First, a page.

It’s fair to say that the reputation of cycling has taken a fair few knocks in recent weeks. The revelations that have ruined former golden boy Lance Armstrong have proven immensely satisfying for your faithful correspondent, who always despised him, but I’m aware that it could lead to the perception that the sport is utterly corrupted.
Chief amongst Armstrong’s great many weaknesses is his colossal and all-consuming ego, which clearly contributed to his ill-advised return to the sport a few years ago. He simply couldn’t help himself and his real motivation, not his stated one of raising awareness of his charity work, was embarrassingly transparent. Fortunately his conceit blew up in his face.
Ego drove Armstrong (and many others) to dope and then blithely pretend that he was clean. Ego motivated the bullying of his critics and rivals. One man’s ego created the edifice that has finally crashed down on him.
So it was hugely refreshing to see that Bradley Wiggins suggest that he little desire to defend his Tour de France title next year. I for one welcome the decision as a heartening display of humility and admission that even the best athletes are fallible:
“I haven’t got that much of an ego………It was always about winning one Tour de France for me and I’m proud of the way that I did it. Cycling’s a team sport and I wouldn’t have won last year if it hadn’t been for the help of my team-mates, so if I can play a part in one of them winning next year that would be great.
“If everything goes to plan and I get the nod to do the Giro, that’s what is going to happen. I’m a great historian of the sport and I’d like to win a pink jersey to go with the yellow one.”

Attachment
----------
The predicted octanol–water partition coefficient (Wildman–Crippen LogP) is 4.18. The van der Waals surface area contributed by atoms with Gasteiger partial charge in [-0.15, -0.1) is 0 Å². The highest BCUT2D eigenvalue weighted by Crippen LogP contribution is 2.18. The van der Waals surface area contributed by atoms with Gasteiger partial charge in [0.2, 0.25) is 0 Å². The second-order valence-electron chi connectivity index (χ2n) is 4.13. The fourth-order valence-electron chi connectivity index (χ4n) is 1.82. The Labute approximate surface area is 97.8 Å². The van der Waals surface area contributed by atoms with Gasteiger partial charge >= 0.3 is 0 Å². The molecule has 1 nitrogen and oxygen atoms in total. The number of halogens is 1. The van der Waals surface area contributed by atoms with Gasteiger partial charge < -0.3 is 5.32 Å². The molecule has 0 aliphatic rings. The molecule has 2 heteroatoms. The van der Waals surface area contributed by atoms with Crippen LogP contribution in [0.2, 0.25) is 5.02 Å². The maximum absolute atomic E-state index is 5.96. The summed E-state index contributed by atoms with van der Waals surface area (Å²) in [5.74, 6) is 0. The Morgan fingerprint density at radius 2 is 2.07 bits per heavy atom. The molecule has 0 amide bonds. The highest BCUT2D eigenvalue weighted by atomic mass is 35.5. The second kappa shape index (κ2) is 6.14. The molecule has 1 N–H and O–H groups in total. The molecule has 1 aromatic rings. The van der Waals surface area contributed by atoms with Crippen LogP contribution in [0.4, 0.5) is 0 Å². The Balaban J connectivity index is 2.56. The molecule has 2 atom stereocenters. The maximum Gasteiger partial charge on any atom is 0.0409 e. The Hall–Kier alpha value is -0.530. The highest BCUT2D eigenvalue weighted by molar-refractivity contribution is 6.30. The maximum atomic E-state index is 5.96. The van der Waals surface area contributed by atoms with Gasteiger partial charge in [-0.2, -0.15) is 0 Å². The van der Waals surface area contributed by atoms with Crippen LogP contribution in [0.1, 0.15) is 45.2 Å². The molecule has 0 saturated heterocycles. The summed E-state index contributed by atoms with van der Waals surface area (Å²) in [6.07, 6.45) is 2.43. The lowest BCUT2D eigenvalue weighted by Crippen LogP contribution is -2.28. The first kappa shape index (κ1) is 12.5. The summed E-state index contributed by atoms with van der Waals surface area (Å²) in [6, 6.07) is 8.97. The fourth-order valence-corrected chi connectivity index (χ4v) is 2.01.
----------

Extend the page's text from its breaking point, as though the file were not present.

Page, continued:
Can you imagine Armstrong ever saying like this?
I have no great affection for Cadel Evans, but it was rather distressing watching him implode at this year’s race trying to defend his Tour title. It was sad watching a great athlete fall apart before your very eyes. I fear Wiggins, 33 next time round, could be in for a similar beating.
In a post-doping age we need to accept that it simply isn’t realistic for athletes to keep winning the Tour year after year and winning multiple grand tours in the same season without resorting to cheating, and that we need to encourage people to accept and acknowledge that. Wiggins is being exceptionally mature and it is hugely refreshing that he has decided to use his remaining time in the sport to try something else and also help his team-mates attempt to replicate his success. He accepts that he has had his moment and other people should be allowed their chance.
Bradley, I salute you. As well as being the coolest athlete in the world you are also one of the most likeable.